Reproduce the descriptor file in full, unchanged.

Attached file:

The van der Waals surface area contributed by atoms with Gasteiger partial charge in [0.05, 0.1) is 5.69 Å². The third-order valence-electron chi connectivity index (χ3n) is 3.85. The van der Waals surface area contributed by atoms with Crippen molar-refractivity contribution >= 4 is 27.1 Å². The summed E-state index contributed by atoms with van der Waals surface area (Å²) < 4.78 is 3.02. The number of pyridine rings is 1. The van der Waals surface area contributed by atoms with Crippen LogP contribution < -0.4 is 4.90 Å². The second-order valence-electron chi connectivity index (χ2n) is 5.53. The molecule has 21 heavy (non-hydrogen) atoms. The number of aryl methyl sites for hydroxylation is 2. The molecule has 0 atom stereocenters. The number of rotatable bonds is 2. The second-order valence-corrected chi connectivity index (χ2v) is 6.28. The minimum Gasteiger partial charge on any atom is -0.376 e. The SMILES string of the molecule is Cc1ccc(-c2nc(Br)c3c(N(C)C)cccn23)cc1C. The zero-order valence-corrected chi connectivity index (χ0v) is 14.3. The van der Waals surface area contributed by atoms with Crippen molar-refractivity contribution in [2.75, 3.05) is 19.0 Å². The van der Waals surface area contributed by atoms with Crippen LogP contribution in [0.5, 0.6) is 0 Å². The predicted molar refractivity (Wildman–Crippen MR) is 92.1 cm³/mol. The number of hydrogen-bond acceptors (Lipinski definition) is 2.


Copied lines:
The van der Waals surface area contributed by atoms with Gasteiger partial charge in [0.05, 0.1) is 5.69 Å². The third-order valence-electron chi connectivity index (χ3n) is 3.85. The van der Waals surface area contributed by atoms with Crippen molar-refractivity contribution >= 4 is 27.1 Å². The summed E-state index contributed by atoms with van der Waals surface area (Å²) < 4.78 is 3.02. The number of pyridine rings is 1. The van der Waals surface area contributed by atoms with Crippen LogP contribution < -0.4 is 4.90 Å². The second-order valence-electron chi connectivity index (χ2n) is 5.53. The molecule has 21 heavy (non-hydrogen) atoms. The number of aryl methyl sites for hydroxylation is 2. The molecule has 0 atom stereocenters. The number of rotatable bonds is 2. The second-order valence-corrected chi connectivity index (χ2v) is 6.28. The minimum Gasteiger partial charge on any atom is -0.376 e. The SMILES string of the molecule is Cc1ccc(-c2nc(Br)c3c(N(C)C)cccn23)cc1C. The zero-order valence-corrected chi connectivity index (χ0v) is 14.3. The van der Waals surface area contributed by atoms with Crippen molar-refractivity contribution in [2.75, 3.05) is 19.0 Å². The van der Waals surface area contributed by atoms with Crippen LogP contribution in [0.5, 0.6) is 0 Å². The predicted molar refractivity (Wildman–Crippen MR) is 92.1 cm³/mol. The number of hydrogen-bond acceptors (Lipinski definition) is 2.